A Multidisciplinary Approach to Enhance Patient Education in a Tertiary MS Center

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A Multidisciplinary Approach to Enhance Patient Education in a Tertiary MS Center
Woods, Michael (Author)
Stone, Joshua; (Author)
Cahill, Jonathan (Author)
Rizvi, Syed (Author)
Brown University. Alpert Medical School. Scholarly Concentration Program. Non-Scholarly Concentrator (research program)
Date Created
Patients newly diagnosed with multiple sclerosis are given a large volume of information regarding not only the disease itself, but also how they will go about managing it for the rest of their lives. Given the complexity of MS and the requirement for patients to remain involved in their long-term management of it, The Brown Physicians Group at Rhode Island Hospital is investigating different methods to enhance patient education for those newly diagnosed with MS. One potential educational tool is the Internet. 53% of respondents in a U.S. study of MS patients indicated that using the Internet helped them feel like they were becoming their own MS advocates (Kantor, 2017). Meanwhile, another study demonstrated that the most trusted source of medical information for patients is still the doctor, despite evidence of the broad use of the Internet to search for medical information (Marrie, 2013). This widespread use of the Internet by patients with respect to their own disease does not appear to be addressed by physicians currently. Further, it is unclear whether physicians should have a more active role in patients’ Internet usage and whether doing so may be beneficial. This study aimed to investigate the current state of Internet usage among patients at Brown Neurology’s Multiple Sclerosis Center. MS patients at Brown Neurology’s Multiple Sclerosis Center answered questions from a questionnaire and from a focus group regarding their Internet usage and desire for physicians educating patients on that Internet usage. 21 patients participated. The results demonstrated that patients utilize the Internet to help manage their MS, but are not satisfied with that usage. Patients want to be guided toward more accurate, reliable information on the Internet, and want to receive that guidance from their neurologists. They also want the ability to interact with other MS patients online to increase their support systems. Some patients did not advocate the need for help navigating the Internet, and prefer receiving their medical information in person with their neurologist. These results support providing a road map, such as a website with relevant information and resources, for patients at Brown Neurology to better navigate the Internet in the context of managing their MS. Additionally, Brown Neurology also has developed a clinic for newly diagnosed MS patients to learn more about the long-term management and the diverse team of specialists that are there to help them. This study looks at the efficacy of this clinic in how it takes an active and individual role in educating patients in the management of their MS. This study is still under review by the IRB and thus has not yet yielded results. Both studies underscore the need to improve patient education regarding MS.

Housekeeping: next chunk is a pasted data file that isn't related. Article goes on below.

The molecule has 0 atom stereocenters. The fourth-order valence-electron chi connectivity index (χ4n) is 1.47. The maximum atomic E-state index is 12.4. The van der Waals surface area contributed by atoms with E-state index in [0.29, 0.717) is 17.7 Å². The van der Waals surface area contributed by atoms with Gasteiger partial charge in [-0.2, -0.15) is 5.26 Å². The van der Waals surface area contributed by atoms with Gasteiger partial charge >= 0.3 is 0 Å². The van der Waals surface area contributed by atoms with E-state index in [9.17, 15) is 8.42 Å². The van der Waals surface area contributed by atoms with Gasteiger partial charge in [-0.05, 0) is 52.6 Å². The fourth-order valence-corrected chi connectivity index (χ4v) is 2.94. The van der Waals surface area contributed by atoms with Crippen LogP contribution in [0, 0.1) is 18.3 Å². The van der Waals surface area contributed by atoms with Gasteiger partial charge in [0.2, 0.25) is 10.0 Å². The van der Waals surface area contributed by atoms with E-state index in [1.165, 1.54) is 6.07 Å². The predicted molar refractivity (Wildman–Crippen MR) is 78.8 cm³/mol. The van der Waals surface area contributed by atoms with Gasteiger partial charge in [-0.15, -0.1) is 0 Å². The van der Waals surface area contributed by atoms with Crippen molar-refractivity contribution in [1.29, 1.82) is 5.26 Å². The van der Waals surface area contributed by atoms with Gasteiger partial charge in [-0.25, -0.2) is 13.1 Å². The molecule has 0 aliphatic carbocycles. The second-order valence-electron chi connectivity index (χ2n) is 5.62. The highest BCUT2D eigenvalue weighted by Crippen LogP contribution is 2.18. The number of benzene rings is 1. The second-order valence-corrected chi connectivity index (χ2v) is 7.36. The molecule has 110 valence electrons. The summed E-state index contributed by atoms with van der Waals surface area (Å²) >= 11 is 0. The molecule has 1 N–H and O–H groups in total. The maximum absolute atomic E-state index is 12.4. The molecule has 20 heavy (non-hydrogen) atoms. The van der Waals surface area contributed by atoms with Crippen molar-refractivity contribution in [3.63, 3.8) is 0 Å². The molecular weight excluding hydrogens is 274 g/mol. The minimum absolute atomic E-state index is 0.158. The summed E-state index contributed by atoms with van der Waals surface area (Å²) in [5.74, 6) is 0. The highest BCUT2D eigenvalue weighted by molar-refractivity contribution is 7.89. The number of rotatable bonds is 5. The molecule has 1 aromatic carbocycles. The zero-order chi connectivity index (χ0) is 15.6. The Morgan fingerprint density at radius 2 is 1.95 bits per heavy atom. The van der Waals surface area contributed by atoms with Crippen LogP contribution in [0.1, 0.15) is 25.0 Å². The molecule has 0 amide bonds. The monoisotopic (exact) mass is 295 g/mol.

Multiple sclerosis--Patients
Scholarly concentration: Non-Scholarly Concentrator
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Woods, Michael, Stone, Joshua;, Cahill, Jonathan, et al., "A Multidisciplinary Approach to Enhance Patient Education in a Tertiary MS Center" (2018). Summer Research Showcase. Brown Digital Repository. Brown University Library. https://repository.library.brown.edu/studio/item/bdr:833868/



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    The Summer Research Showcase is an annual event at Warren Alpert Medical School of Brown University that provides Year II medical students a venue to present their summer research in a poster format. Participation in the Showcase is required for ...